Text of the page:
Creating Classes … and More Bits from the NEJHE Beat

More Underrepresented Groups. Even before Americans began retreating from educational equity amid the recent backlash against “political correctness,” our empathy was directed at a fairly traditional set of underrepresented populations: African-Americans, Latinos, Asian-Americans, Native Americans and students with disabilities (many of whom are being reminded only now that their student loans can be forgiven). If anything, we need to widen that net to include at least: Muslims, the LBGTQA community, rural (not just urban) students, convicts (who can be denied admission and student financial aid due to their past criminal records) and the children of convicts. One in 14 Americans will grow up with a parent in prison, according to a 2015 study by the Maryland-based research center Child Trends. Among African Americans, 1 in 9 has had a father in prison by age 14. That’s not a level playing field.
Creative Accounting. Many commentators have evangelized about the verve brought to cities by the “Creative Class,” but few have as many disciples as Richard Florida, the author of The Rise of the Creative Class. Florida’s premise is eloquently dissed by Carolyn Zelikow of the Aspen Institute’s Future of Work Initiative. “As far as I can tell, the Creative Class is just a new name for rich people,” she writes in Market Urbanism. “They might come in every color of the rainbow, but the most obvious shared trait of this Creative Class is that they are loaded. Florida’s typical character sails through life in the most extravagantly expensive neighborhoods on the planet.” She adds: “Florida’s tacit preference for bike lanes over food stamps, and urban density over more affordable suburban sprawl is especially insidious, because it appeals to precisely the type of people who plan cities, themselves members of the class that Florida so flatteringly describes.” These are sentiments evident in my Editor’s Memo titled “Artists Only” though I didn’t describe them as eloquently as Zelikow.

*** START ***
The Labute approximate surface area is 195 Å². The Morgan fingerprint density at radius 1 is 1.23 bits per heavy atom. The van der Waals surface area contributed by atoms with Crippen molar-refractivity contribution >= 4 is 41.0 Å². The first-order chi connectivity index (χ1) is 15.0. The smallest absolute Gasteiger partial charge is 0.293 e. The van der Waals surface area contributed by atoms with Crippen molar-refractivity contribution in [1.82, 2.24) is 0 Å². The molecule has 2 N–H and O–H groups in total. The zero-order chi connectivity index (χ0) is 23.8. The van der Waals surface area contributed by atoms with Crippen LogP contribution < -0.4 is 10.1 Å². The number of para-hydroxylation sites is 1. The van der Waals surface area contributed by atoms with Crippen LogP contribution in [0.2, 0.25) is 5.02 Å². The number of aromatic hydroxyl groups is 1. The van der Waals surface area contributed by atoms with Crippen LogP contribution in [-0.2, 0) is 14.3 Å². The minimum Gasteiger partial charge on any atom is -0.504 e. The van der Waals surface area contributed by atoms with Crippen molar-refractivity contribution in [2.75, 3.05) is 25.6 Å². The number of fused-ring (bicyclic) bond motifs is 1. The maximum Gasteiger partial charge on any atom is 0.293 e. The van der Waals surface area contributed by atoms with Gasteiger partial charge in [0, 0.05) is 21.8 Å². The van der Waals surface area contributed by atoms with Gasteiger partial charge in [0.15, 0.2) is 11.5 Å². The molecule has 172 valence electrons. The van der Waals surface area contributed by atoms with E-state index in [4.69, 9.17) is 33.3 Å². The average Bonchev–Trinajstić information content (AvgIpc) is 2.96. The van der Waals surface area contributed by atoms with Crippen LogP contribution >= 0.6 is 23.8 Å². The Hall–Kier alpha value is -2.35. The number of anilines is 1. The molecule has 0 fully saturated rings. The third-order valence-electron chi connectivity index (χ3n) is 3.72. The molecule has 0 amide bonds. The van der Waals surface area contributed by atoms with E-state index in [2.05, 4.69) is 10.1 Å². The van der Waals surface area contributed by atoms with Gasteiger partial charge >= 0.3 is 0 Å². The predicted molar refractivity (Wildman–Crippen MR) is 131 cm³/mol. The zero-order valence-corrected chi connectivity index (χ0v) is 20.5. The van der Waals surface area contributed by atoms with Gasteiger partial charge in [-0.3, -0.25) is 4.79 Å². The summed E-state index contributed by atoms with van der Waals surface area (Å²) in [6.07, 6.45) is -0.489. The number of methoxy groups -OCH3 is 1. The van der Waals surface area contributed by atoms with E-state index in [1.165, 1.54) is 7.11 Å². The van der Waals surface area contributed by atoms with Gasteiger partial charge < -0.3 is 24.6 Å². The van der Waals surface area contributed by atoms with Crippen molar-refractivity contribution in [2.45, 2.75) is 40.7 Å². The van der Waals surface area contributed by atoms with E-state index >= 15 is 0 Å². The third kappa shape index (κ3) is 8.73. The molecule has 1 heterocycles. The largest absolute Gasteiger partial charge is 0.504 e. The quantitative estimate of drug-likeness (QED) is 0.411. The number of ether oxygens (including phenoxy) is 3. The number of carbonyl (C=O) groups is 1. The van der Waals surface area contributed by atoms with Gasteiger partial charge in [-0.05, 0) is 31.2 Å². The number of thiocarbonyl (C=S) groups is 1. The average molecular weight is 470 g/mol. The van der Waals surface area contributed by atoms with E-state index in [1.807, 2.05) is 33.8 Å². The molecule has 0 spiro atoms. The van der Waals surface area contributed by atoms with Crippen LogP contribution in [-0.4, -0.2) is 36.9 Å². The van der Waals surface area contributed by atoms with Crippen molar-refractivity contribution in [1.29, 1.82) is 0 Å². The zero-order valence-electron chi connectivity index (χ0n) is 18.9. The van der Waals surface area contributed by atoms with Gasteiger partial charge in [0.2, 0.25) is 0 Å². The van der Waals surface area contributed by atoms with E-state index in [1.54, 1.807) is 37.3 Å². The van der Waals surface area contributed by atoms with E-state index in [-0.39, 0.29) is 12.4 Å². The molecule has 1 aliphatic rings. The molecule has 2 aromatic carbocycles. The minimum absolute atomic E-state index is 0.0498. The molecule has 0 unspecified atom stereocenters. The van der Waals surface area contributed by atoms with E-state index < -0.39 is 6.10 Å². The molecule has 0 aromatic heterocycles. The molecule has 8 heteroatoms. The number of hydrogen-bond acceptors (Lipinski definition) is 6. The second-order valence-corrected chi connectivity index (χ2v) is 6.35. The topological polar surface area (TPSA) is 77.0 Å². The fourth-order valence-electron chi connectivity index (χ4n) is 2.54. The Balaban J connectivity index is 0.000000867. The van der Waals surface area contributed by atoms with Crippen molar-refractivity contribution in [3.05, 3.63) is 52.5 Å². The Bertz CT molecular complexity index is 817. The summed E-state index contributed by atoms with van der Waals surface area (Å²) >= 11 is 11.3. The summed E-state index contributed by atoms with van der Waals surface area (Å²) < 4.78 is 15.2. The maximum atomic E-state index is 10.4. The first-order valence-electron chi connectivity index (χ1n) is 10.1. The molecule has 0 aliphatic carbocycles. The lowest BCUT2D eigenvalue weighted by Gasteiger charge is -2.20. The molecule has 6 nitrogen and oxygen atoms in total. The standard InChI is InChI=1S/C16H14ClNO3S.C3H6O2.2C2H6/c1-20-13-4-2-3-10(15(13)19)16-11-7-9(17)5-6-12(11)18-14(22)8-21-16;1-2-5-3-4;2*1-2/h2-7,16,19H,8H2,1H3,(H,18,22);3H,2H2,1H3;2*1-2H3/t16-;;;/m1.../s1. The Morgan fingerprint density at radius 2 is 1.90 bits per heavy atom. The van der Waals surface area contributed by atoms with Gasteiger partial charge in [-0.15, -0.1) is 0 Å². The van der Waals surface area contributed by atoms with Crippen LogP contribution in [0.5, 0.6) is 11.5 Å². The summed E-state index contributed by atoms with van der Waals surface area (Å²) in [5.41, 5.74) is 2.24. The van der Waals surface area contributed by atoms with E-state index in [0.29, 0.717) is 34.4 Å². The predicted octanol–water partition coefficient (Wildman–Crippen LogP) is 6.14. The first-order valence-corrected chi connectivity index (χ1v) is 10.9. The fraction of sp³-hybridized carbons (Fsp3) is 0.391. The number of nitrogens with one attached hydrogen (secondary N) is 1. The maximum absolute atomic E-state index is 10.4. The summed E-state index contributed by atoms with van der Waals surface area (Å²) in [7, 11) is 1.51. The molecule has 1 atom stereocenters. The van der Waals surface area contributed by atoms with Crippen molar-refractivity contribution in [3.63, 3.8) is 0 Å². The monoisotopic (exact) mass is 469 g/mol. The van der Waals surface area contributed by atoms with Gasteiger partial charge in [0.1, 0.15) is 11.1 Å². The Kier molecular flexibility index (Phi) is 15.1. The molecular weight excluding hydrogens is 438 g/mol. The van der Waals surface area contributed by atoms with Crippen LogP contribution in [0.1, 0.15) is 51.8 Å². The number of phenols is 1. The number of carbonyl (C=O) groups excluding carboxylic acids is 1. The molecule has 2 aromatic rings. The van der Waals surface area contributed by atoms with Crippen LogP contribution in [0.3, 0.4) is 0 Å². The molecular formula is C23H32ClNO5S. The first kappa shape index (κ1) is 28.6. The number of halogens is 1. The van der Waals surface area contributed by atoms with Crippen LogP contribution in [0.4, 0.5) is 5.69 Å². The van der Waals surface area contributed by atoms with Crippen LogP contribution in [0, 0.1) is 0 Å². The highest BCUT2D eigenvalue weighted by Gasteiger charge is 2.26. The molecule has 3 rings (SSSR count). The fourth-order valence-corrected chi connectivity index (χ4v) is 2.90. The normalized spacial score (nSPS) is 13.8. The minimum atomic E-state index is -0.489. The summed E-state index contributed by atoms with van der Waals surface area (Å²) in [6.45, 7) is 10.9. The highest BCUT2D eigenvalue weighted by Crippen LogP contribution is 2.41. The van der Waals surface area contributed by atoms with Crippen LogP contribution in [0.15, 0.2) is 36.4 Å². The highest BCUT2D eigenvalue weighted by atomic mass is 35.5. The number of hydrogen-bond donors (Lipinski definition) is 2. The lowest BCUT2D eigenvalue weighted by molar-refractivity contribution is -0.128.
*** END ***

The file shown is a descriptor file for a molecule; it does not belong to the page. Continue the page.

NE Pharma. NEBHE has been very proud over the years of New England’s public pharmacy education programs that offer tuition discounts through NEBHE’s Regional Student Program. Now, one of the recent private-sector entrants in the field deserves some kudos. The independent University of New England College of Pharmacy, based in Biddeford, Maine, was recently awarded $20,000 by the National Association of Chain Drug Stores (NACDS) Foundation to address the prescription drug abuse epidemic and health consequences in Maine by creating a continuing education curriculum for prescribers and pharmacists that increases the appropriate use of the state’s Prescription Monitoring Program.

Sexual Assault. The issue of sexual assault is too complex to do justice in a higher education journal, though we’ve looked at it from time to time, beginning with our Emotional Rescue edition that explored various pathologies facing today’s students, including date rape. The topic recently reared its head nationally when a Brigham Young University student who reported being sexually assaulted to local police was found in violation of the college’s “honor code” and denied services. Now, the Institute for the Study of Coherence and Emergence in Marblehead, Mass., pitches us the story of a free smartphone app as “the ONLY resource available to the 85% of victims who are not ready to report what happened to the appropriate authorities. By giving these victims a tool to record what happened and preserve their options about when the authorities get involved, the app helps victims deal with their ongoing trauma.” The app inventors plan to let us know when the first New England campus signs on.

Indebted Students. The University of Connecticut newspaper recently reported on a Higher One news release showing that 90% of students “feel they do not have all the information necessary to pay off their college loans.” It’s a murky world. Higher One recently sold its division that disburses financial aid to students through a special debit card scheme that has come under government scrutiny. As the New Haven Independent reported, “The company that symbolized New Haven’s and Connecticut’s efforts to create new-economy jobs of the future is becoming one more local division of an out-of-state bank, struggling to stay alive after years of scandal.”

John O. Harney is executive editor of The New England Journal of Higher Education.

Painting of “Still Life with Old Sunflowers” by Montserrat College professor Timothy Harney.

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